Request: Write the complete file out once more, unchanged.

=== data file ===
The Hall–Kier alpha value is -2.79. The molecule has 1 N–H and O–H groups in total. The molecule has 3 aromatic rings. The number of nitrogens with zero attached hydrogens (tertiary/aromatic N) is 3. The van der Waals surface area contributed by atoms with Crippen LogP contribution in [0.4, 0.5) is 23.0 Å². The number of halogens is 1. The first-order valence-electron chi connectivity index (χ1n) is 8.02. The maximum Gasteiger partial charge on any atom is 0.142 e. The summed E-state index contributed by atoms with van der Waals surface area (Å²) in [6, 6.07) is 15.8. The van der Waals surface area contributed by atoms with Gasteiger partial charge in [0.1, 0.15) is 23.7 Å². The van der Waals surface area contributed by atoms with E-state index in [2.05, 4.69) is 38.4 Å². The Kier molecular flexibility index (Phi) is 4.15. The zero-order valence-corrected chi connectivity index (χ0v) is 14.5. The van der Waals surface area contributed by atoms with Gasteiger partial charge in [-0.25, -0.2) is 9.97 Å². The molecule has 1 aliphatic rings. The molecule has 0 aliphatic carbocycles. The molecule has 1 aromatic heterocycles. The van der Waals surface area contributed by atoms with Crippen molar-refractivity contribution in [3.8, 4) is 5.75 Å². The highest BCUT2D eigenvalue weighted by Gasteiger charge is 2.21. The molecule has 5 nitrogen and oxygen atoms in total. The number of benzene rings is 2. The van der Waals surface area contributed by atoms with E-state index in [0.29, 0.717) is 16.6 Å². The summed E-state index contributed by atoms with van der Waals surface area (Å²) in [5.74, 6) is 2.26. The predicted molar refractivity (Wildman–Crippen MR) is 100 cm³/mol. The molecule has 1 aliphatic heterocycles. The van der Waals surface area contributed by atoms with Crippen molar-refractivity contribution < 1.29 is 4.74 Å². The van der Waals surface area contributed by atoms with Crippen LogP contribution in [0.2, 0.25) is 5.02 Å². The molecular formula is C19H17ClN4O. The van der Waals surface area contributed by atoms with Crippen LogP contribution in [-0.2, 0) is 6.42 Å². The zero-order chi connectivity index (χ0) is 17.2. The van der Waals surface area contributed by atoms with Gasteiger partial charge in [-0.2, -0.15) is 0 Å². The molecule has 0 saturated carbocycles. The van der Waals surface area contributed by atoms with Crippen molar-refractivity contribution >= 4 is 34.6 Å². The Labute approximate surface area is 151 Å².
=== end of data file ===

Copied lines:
The Hall–Kier alpha value is -2.79. The molecule has 1 N–H and O–H groups in total. The molecule has 3 aromatic rings. The number of nitrogens with zero attached hydrogens (tertiary/aromatic N) is 3. The van der Waals surface area contributed by atoms with Crippen LogP contribution in [0.4, 0.5) is 23.0 Å². The number of halogens is 1. The first-order valence-electron chi connectivity index (χ1n) is 8.02. The maximum Gasteiger partial charge on any atom is 0.142 e. The summed E-state index contributed by atoms with van der Waals surface area (Å²) in [6, 6.07) is 15.8. The van der Waals surface area contributed by atoms with Gasteiger partial charge in [0.1, 0.15) is 23.7 Å². The van der Waals surface area contributed by atoms with E-state index in [2.05, 4.69) is 38.4 Å². The Kier molecular flexibility index (Phi) is 4.15. The zero-order valence-corrected chi connectivity index (χ0v) is 14.5. The van der Waals surface area contributed by atoms with Gasteiger partial charge in [-0.25, -0.2) is 9.97 Å². The molecule has 1 aliphatic rings. The molecule has 0 aliphatic carbocycles. The molecule has 1 aromatic heterocycles. The van der Waals surface area contributed by atoms with Crippen molar-refractivity contribution in [3.8, 4) is 5.75 Å². The highest BCUT2D eigenvalue weighted by Gasteiger charge is 2.21. The molecule has 5 nitrogen and oxygen atoms in total. The number of benzene rings is 2. The van der Waals surface area contributed by atoms with E-state index in [0.29, 0.717) is 16.6 Å². The summed E-state index contributed by atoms with van der Waals surface area (Å²) in [5.74, 6) is 2.26. The predicted molar refractivity (Wildman–Crippen MR) is 100 cm³/mol. The molecule has 1 aliphatic heterocycles. The van der Waals surface area contributed by atoms with Crippen molar-refractivity contribution < 1.29 is 4.74 Å². The van der Waals surface area contributed by atoms with Crippen LogP contribution in [0.2, 0.25) is 5.02 Å². The molecular formula is C19H17ClN4O. The van der Waals surface area contributed by atoms with Crippen LogP contribution in [-0.2, 0) is 6.42 Å². The zero-order chi connectivity index (χ0) is 17.2. The van der Waals surface area contributed by atoms with Gasteiger partial charge in [-0.2, -0.15) is 0 Å². The molecule has 0 saturated carbocycles. The van der Waals surface area contributed by atoms with Crippen molar-refractivity contribution >= 4 is 34.6 Å². The Labute approximate surface area is 151 Å².